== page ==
Body proportions change remarkably from birth to maturity.
At birth, a baby's head is one-fourth the size of the body, the forehead
is wider than the chin, the lower jaw is small and receding. Growth
lengthens the limbs and trunk so that at about two years of age the general
body configuration is longer and thinner and the head is about one fifth
the size of the body. At six years of age, the body has stretched
out further so that the head occupies about one-sixth of its length.
The tendency for linear growth continues until puberty when the body tends
to broaden relative to height. At about age 15 the head is one-seventh
the size of the body which is maintained through life.
- Give your students the "baby" worksheet.
Ask the students if they think babies have the same body parts as adults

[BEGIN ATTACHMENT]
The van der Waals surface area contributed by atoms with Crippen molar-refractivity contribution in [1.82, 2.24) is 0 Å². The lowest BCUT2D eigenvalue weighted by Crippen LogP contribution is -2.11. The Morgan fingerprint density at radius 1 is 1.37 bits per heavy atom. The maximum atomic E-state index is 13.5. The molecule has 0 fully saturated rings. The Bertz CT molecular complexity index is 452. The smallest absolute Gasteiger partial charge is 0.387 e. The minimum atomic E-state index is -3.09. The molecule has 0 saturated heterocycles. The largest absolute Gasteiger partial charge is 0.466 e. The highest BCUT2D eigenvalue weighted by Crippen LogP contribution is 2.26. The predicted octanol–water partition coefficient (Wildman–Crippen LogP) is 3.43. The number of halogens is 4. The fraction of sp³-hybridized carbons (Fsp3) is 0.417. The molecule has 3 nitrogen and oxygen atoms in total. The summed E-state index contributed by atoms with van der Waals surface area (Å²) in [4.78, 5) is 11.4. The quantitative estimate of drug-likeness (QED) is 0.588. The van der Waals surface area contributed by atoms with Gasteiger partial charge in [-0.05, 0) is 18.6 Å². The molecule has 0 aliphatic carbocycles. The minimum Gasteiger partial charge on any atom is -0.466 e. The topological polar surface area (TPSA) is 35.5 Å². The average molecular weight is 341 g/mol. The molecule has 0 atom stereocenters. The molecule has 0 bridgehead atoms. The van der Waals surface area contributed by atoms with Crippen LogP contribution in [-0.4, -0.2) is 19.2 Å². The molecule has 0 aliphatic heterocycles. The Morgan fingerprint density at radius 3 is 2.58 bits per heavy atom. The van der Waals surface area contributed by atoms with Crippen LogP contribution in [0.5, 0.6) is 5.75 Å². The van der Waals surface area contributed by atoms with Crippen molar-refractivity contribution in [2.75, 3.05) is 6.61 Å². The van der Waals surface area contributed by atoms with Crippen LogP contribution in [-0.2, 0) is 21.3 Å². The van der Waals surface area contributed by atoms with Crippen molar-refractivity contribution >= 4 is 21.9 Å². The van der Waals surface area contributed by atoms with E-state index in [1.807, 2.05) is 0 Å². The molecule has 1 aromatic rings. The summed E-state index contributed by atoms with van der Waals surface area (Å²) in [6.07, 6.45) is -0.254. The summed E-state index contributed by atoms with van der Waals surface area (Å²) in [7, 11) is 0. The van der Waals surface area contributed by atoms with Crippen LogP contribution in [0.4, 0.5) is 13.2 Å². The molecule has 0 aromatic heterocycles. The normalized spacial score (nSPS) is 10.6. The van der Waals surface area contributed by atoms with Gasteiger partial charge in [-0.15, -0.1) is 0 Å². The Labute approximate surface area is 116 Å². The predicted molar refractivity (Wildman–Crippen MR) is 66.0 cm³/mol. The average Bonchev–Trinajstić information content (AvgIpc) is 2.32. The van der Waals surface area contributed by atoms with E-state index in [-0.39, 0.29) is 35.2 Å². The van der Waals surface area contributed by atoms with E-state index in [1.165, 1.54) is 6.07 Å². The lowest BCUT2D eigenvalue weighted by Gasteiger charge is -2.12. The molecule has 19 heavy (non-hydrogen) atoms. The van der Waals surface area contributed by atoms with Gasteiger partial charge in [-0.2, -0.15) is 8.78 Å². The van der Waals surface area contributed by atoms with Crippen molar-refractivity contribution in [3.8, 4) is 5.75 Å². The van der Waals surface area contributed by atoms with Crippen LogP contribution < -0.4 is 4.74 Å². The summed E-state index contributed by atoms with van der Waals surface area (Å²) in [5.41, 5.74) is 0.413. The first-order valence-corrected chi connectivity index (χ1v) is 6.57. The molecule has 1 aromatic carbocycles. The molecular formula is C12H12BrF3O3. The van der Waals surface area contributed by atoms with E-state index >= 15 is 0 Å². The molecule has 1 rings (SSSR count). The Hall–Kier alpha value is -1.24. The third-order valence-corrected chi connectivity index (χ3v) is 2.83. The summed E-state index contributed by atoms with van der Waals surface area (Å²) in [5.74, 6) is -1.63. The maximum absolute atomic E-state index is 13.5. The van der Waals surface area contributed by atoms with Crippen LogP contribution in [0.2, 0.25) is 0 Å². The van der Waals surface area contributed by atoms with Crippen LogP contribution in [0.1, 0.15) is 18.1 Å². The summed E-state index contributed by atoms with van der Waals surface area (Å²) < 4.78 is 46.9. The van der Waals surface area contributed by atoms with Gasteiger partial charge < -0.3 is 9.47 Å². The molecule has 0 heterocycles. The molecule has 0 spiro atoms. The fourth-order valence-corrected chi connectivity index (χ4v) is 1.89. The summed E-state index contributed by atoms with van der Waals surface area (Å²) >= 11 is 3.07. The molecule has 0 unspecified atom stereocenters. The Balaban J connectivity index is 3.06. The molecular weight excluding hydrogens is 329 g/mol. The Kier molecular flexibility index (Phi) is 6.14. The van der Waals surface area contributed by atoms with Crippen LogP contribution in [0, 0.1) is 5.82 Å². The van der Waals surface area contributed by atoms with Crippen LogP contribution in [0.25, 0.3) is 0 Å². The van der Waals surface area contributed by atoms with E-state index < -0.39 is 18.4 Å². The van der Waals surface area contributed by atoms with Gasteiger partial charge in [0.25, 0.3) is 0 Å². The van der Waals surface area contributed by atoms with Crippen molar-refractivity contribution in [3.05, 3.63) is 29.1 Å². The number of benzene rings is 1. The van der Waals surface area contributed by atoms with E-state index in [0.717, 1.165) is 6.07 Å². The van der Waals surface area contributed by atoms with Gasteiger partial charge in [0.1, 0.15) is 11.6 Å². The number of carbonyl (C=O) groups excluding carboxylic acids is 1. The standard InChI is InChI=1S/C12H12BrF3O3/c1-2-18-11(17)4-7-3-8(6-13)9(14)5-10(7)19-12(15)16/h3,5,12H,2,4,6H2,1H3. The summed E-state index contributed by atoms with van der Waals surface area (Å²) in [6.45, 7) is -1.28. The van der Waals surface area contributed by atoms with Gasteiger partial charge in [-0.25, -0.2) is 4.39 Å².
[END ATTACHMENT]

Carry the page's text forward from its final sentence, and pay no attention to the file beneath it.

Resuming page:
(Yes). Ask the students if there are any differences between a baby's
body and an adult's body? (Yes, the head is proportionally larger in a
- Although this is a cartoon of a baby, it shows that one
obvious difference, the size of the head appears out of proportion with
the rest of the body. Ask your students if they believe this cartoon
is accurate. Ask them to remember what a baby looks like and have
them visually compare the body size with the head size.
- For a homework assignment see if the students can find
out at what time a child's body is in proportion with its head. Have
the students ask their parents or observe their younger sisters, brothers,
or friends. Record this information on the lab sheet. This usually
occurs about 5-8 years.
- After you tabulate what students have observed, see if
they can figure out why. The brain size of a baby during the time
in which it is developing inside the mother tells the mother's body when
it's time for the new baby to emerge. The rest of the body has not
kept pace with the rapidly growing head.